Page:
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Zikaron Basalon Columbus

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Locations of all houses will be sent few weeks before the event

Columbus, OH

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In 2017, we will bring to Columbus the Israeli project "Zikaron Basalon" (Remember in the living room) that brings the Holocaust memory by hosting a holocaust survivor or second generation in living rooms around the city on Holocaust memorial day. The living room sessions foster an open and intimate conversation. The unique and authentic tradition started in Israel, offers Columbus a new method to address the implications of the Holocaust.

The community programs will be Monday, April 24 at 7:00 p.m. houses will be open in Bexley (2 houses), New Albany, Short North and Delaware (for Russian speakers).After registration for an event, the address for your location will be emailed to you.

OSU Hillel will also host Students` Zikaron Basalon. For more information contact Rabbi Ilan for details at rabbiilanosu@gmail.com. For information about the teen event, contact Rabbi Kimche at dkimche@ncsy.org.

Thanks to all the volunteers for opening their homes and their hearts: Joanne Strasser, Aaron Sugarman, Debbie Sugarman, Gayle Rosen, Lev Shafer, Esther Brody and Rabbi Dovid Kimche. In addition, thanks to our speakers: Fran Greenberg, Debbie Sugarman, Manny Luttinger, Maya Shnayder, Sandy Hackman and Esther Brody, Barbara Turkeltaub`s daughter.

Zikaron Basalon Committee: Merav Livneh Dill (Senior Shlicha), Bob Lane and Justin Shaw (JCRC), Meri King (JFS), Rabbi Ilan Schwartz (OSU Hillel), Katya Rouzina (Columbus Jewish federation), Morgan Palnik.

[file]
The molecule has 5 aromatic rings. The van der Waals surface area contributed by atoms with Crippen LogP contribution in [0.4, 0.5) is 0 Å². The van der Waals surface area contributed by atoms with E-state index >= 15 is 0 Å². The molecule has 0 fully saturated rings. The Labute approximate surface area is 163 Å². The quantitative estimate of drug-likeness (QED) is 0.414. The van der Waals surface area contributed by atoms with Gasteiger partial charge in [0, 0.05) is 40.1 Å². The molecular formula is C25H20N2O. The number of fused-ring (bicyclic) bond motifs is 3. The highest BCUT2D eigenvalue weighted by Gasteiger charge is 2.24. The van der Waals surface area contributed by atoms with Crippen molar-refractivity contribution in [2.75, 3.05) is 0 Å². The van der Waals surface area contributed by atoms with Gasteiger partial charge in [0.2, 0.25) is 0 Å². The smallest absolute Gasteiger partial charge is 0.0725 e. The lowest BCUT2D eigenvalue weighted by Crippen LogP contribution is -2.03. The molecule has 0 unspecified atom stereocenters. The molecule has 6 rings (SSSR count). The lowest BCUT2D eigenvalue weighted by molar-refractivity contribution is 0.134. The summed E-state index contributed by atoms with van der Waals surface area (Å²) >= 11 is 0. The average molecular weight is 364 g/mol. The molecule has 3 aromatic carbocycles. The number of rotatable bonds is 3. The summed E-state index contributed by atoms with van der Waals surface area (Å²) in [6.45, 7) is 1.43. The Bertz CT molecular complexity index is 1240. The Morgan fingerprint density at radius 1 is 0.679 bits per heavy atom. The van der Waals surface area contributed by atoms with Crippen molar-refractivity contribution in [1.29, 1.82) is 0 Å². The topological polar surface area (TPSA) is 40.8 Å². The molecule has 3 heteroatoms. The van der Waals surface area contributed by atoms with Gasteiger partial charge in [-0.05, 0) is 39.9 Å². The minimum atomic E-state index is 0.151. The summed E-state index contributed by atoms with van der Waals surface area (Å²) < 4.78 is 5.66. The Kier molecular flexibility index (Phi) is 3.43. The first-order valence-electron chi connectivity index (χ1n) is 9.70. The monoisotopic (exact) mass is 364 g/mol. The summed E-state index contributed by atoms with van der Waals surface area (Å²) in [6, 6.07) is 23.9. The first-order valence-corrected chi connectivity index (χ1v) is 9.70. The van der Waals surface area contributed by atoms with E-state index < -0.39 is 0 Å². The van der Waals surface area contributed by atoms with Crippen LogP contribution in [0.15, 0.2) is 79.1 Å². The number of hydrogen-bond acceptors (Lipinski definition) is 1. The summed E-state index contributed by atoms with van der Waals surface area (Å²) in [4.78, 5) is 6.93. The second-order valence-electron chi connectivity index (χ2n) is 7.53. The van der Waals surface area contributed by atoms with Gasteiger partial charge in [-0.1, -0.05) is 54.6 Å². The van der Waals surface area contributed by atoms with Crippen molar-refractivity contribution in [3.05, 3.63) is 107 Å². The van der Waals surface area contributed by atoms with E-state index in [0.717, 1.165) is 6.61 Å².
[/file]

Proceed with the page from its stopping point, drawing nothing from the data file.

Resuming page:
Profiles on our speakers:

Fran Greenberg (Short North) was born in Paris, France in 1937. Fran’s father was rounded up in one of the early raids on Jewish families in Paris. He was ultimately sent to Auschwitz in 1942. During the war, Fran and her sister were sent to a series of foster homes with grim conditions. Fran survived the war in a Catholic children’s hospital after she was diagnosed with tuberculosis.

Sandy Hackman (Teen event) is a child of Holocaust Survivors. Both of her parents were Holocaust survivors. Sandy’s mother lived in an exclusively Jewish shtetl called Trochenbrod in Poland. As a young girl, Sandy’s mother spoke to her about life before, during and after the war. Her family, remarkably, survived the extermination of 5,000 fellow residents who died in the killing fields.

Debbie Dach Sugarman (Bexley 1) is the Daughter of Morris Dach who was born in Plonsk,Poland in 1923. In 1942 Morris, his parents and his 3 older brothers were deported from the Plonsk Ghetto to Auschwitz Birkenau. Debbie’s father was the only survivor.

Manfred Luttinger (Bexley 2) was born in Mannheim, Germany in 1932. During Kristalnacht (Night of Broken Glass) in 1938, his father’s photography store was destroyed along with the other Jewish shops. His parents survived the pogrom and on their savings attempted to leave Nazi, Germany. With help from an old friend of his father, the family was able to escape to Switzerland illegally.

Maya Shnayder (Delaware, for Russian speakers) was born in the city of Soroki, Moldovia, a part of the former Soviet Union in 1932. Her family fled the war when Maya was 8 to the Stalingrad region. During their flight, they survived many train bombings and starvation. While in hiding, Maya lived in a tiny room with 11 other people, no food, water or heat as she watched members of her family become sick and die. In 1945, Maya, her mother and aunt were able to return to Soroki while her father was reunited in 1947.

Barbara Turkeltaub story (By her daugther, Esther Brody at New Albany) is a Child Survivor of the Holocaust. Born in Vilna, Poland (now Lithuania). Barbara was barely in grade school when the Nazis marched into her hometown, which lead to her being, herded into the Vilna ghetto with other Jewish residents. Barbara and her sister were smuggled out of the ghetto by her mother who arranged to have them live with a non-Jewish family on a farm. Barbara and her sister were forced to run away, after the farmer’s wife suggested turning the girls over, which began a remarkable journey through fear, faith, hope and survival.



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